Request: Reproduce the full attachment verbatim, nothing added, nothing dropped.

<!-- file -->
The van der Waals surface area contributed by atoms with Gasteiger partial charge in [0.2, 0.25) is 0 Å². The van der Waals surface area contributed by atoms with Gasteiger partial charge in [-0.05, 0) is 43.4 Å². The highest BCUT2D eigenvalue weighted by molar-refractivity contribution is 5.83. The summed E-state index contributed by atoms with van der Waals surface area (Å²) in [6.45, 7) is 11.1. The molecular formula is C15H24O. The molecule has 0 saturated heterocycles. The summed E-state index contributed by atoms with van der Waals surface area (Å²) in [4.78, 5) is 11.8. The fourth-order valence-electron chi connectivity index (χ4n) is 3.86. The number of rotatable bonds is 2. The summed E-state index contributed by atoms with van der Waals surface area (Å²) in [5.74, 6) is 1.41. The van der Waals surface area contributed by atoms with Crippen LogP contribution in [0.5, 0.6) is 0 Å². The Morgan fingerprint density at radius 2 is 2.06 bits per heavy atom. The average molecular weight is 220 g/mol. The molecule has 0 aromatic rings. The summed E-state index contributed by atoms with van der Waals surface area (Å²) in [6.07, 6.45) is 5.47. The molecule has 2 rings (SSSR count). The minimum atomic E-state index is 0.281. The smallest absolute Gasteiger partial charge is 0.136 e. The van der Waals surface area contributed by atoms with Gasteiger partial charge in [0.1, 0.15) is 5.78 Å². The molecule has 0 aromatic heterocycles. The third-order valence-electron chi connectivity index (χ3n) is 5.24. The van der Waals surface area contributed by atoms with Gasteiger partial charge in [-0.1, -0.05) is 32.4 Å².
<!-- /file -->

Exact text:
The van der Waals surface area contributed by atoms with Gasteiger partial charge in [0.2, 0.25) is 0 Å². The van der Waals surface area contributed by atoms with Gasteiger partial charge in [-0.05, 0) is 43.4 Å². The highest BCUT2D eigenvalue weighted by molar-refractivity contribution is 5.83. The summed E-state index contributed by atoms with van der Waals surface area (Å²) in [6.45, 7) is 11.1. The molecular formula is C15H24O. The molecule has 0 saturated heterocycles. The summed E-state index contributed by atoms with van der Waals surface area (Å²) in [4.78, 5) is 11.8. The fourth-order valence-electron chi connectivity index (χ4n) is 3.86. The number of rotatable bonds is 2. The summed E-state index contributed by atoms with van der Waals surface area (Å²) in [5.74, 6) is 1.41. The van der Waals surface area contributed by atoms with Crippen LogP contribution in [0.5, 0.6) is 0 Å². The Morgan fingerprint density at radius 2 is 2.06 bits per heavy atom. The average molecular weight is 220 g/mol. The molecule has 0 aromatic rings. The summed E-state index contributed by atoms with van der Waals surface area (Å²) in [6.07, 6.45) is 5.47. The molecule has 2 rings (SSSR count). The minimum atomic E-state index is 0.281. The smallest absolute Gasteiger partial charge is 0.136 e. The van der Waals surface area contributed by atoms with Gasteiger partial charge in [0.1, 0.15) is 5.78 Å². The molecule has 0 aromatic heterocycles. The third-order valence-electron chi connectivity index (χ3n) is 5.24. The van der Waals surface area contributed by atoms with Gasteiger partial charge in [-0.1, -0.05) is 32.4 Å².